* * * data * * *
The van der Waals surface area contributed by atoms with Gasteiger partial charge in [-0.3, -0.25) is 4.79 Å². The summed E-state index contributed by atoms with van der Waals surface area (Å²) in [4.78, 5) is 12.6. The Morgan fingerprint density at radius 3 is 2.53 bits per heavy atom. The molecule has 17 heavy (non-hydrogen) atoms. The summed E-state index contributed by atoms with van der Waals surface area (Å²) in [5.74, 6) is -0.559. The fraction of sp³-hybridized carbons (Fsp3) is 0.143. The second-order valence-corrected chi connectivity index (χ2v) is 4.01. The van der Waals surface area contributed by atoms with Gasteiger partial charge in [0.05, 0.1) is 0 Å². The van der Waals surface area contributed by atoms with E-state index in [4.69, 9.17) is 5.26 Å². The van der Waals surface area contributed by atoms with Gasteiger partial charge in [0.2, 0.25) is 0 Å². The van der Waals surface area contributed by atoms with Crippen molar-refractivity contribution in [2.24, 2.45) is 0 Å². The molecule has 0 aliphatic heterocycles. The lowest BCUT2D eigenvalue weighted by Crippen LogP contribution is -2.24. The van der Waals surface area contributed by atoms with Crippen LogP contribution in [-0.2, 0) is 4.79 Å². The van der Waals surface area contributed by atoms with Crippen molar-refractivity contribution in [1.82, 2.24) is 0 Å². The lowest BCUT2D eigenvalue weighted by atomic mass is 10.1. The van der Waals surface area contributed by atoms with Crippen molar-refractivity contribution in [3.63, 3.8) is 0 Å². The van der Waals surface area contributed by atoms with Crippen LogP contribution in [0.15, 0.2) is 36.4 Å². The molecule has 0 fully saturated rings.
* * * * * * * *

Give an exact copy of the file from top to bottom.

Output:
The van der Waals surface area contributed by atoms with Gasteiger partial charge in [-0.3, -0.25) is 4.79 Å². The summed E-state index contributed by atoms with van der Waals surface area (Å²) in [4.78, 5) is 12.6. The Morgan fingerprint density at radius 3 is 2.53 bits per heavy atom. The molecule has 17 heavy (non-hydrogen) atoms. The summed E-state index contributed by atoms with van der Waals surface area (Å²) in [5.74, 6) is -0.559. The fraction of sp³-hybridized carbons (Fsp3) is 0.143. The second-order valence-corrected chi connectivity index (χ2v) is 4.01. The van der Waals surface area contributed by atoms with Gasteiger partial charge in [0.05, 0.1) is 0 Å². The van der Waals surface area contributed by atoms with E-state index in [4.69, 9.17) is 5.26 Å². The van der Waals surface area contributed by atoms with Gasteiger partial charge in [0.2, 0.25) is 0 Å². The van der Waals surface area contributed by atoms with Crippen molar-refractivity contribution in [2.24, 2.45) is 0 Å². The molecule has 0 aliphatic heterocycles. The lowest BCUT2D eigenvalue weighted by Crippen LogP contribution is -2.24. The van der Waals surface area contributed by atoms with Crippen LogP contribution in [-0.2, 0) is 4.79 Å². The van der Waals surface area contributed by atoms with Crippen molar-refractivity contribution in [1.82, 2.24) is 0 Å². The lowest BCUT2D eigenvalue weighted by atomic mass is 10.1. The van der Waals surface area contributed by atoms with Crippen molar-refractivity contribution in [3.63, 3.8) is 0 Å². The van der Waals surface area contributed by atoms with Crippen LogP contribution in [0.15, 0.2) is 36.4 Å². The molecule has 0 fully saturated rings.